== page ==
Fox Hunting Life with Horse and Hound

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In the UK, Foxhunters Can’t Win for Losing

foxhunter and rhe

Frightened by nearby foxhounds in Warwickshire, a young rhea—a large, flightless bird related to ostriches and emus—escaped its pen and wound up on a road carrying traffic. A video of the event taken by hunt saboteurs was turned over to a sympathetic news outlet which painted a picture of a frightened foxhunter getting his comeuppance by being chased up and down the road by this impressive bird. Bottom line? A story of a frightened and angry foxhunter.

Any viewer who knows anything about foxhunting or horses would interpret the video quite differently. Bottom line? A story of a foxhunter doing his best to herd and contain the rhea to the area, alert the traffic, and keep it off the road until help arrived. All, despite the machinations of his nervous horse.

Blind Bombing

Caution: Readers are advised that this article contains neither a horse, a hound, or a fox. Fair warning.

blind bombing coverBlind Bombing: How Microwave Radar Brought the Allies to D-Day and Victory in World War II, Norman Fine, Potomac Books, an imprint of the University of Nebraska Press, 2019, hardcover, illustrations, 264 pages, $29.95 (less 40% direct from the publisher with discount code).As with most readers of Foxhunting Life, I admit to having lived another life separate from the sporting subject which brings most of you to these pages. In that other life I was an electronics engineer; before that I had an uncle who, unbeknownst to the family, did something extraordinary during World War II; and in the course of my engineering work those many years ago, I discovered a little-known but critically important story about the war, the invention that proved most influential in getting the Allies to D-Day, and my uncle.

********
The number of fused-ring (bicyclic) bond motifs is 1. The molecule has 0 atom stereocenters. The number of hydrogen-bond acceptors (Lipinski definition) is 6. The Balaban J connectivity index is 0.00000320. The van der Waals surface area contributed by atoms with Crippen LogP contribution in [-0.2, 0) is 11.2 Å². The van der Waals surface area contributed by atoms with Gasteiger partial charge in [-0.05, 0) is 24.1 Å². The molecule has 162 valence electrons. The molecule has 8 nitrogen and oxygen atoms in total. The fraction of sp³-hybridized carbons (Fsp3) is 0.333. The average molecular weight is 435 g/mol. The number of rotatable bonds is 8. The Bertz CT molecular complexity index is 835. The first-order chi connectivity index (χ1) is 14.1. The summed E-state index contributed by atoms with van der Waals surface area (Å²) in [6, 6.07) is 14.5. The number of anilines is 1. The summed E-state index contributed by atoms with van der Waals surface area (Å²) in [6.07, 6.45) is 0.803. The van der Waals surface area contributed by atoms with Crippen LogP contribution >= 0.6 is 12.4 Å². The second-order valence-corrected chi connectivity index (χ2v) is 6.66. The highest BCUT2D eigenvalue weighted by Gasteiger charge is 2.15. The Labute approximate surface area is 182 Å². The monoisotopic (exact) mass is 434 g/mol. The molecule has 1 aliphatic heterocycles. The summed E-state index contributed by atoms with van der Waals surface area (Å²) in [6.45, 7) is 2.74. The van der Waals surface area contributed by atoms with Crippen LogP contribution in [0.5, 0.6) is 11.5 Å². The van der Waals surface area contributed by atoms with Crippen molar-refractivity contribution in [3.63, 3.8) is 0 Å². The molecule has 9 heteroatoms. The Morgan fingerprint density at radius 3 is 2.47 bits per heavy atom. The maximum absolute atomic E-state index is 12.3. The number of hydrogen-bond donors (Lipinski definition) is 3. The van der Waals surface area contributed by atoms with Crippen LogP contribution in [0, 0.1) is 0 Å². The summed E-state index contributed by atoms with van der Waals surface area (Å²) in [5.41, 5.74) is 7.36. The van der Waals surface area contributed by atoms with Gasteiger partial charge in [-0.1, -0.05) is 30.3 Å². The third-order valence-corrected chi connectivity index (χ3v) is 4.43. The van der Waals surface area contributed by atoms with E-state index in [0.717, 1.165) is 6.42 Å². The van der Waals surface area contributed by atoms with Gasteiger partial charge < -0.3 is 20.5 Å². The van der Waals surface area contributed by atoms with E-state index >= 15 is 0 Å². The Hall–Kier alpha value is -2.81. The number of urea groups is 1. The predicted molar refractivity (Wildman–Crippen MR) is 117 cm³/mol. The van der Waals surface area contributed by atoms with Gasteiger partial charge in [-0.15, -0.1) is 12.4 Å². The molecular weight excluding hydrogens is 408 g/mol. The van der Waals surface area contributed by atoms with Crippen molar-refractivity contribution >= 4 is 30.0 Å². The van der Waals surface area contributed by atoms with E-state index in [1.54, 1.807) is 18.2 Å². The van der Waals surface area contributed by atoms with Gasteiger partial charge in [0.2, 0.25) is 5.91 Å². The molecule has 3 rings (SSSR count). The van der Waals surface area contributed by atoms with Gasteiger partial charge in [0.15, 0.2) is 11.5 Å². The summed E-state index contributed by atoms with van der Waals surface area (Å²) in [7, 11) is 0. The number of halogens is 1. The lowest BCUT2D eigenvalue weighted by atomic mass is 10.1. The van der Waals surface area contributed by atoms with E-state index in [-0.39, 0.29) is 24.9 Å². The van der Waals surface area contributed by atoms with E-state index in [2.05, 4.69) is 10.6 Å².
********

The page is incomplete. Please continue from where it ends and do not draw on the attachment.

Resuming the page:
That story is about to be published. I want to share a 40%-discount code for any one inclined to purchase, and I hope I will see many of you on my book tour next winter.

During my engineering years I researched the story with this book project in mind, finally wrote the manuscript two winters ago, found a respected publisher of war history, and, lo! In this year in which the world marked the seventy-fifth anniversary of D-Day, Blind Bombing: How Microwave Radar Brought the Allies to D-Day and Victory in World War II is scheduled for release on December 1, 2019. (Click for a fuller description of the book and how to order from the publisher using the discount code.)

Rogue Master/Huntsman Receives Suspended Jail Term In Britain

nodh.klmFHL Editor Norm Fine / Karen L. Myers photoPaul Oliver, ex-MFH and huntsman of the South Herfordshire Foxhounds has been convicted of animal cruelty offenses. He provided live fox cubs to his hounds to be killed in kennels. The once-respected hunt, established in England 150 years ago, is now disbanded.

The evidence was damning. Footage was shown in court taken by hidden cameras covertly put in place by anti-bloodsport activists.

Three Foxhunting Museums: Some Confusion